Among America’s iconic native birds, the lesser prairie chicken can be especially hard to spot — hiding behind shrubs, seldom popping out except before sunrise in spring for flamboyant mating dances.
But now it may become Colorado’s first climate casualty.
A painstaking $428,000 state effort to avert extinction by relocating 205 of these chickens from Kansas to Colorado’s southeastern plains is failing, state records show. Colorado Parks and Wildlife biologists, and bird experts, blame hotter, drier conditions. Federal authorities have cited climate change as a factor in their decline. CPW data show the relocated chickens decreased from 139 in 2020 to fewer than 90.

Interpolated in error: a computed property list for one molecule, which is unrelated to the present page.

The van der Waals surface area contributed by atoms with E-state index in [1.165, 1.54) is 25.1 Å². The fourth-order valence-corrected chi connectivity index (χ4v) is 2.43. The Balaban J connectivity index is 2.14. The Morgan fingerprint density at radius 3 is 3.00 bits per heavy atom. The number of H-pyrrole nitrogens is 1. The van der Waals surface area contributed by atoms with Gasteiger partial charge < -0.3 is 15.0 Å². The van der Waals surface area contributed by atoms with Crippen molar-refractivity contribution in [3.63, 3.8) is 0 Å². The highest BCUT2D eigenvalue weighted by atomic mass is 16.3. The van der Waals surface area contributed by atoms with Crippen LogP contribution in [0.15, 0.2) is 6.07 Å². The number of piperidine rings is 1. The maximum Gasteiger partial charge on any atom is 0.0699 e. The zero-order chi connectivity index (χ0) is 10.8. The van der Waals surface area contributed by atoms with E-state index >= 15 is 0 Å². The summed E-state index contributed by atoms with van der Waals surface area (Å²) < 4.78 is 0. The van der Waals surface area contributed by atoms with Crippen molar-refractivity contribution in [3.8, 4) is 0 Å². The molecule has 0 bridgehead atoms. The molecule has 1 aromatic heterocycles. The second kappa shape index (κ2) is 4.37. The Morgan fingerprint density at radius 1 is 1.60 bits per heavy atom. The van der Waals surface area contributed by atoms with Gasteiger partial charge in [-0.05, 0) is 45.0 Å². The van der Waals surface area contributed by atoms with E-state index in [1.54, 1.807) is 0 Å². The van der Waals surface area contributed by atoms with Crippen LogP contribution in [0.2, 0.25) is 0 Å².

Even now that the U.S. Fish and Wildlife Service has granted Endangered Species Act protection — the ecological equivalent of emergency-room life support — bird experts say the future of the lesser prairie chicken and its cousins — the Greater sage grouse, Gunnison sage grouse, and the greater prairie chicken — looks increasingly precarious.
“We’re seeing the lesser prairie chicken as one of the first in the line of many climate casualties,” said Jon Hayes, executive director of the Audubon Society for the southwestern United States.
Audubon Society scientists have estimated that, if climate warming continues unabated, more than 60% of bird species in North America will vanish by the end of the 21st Century.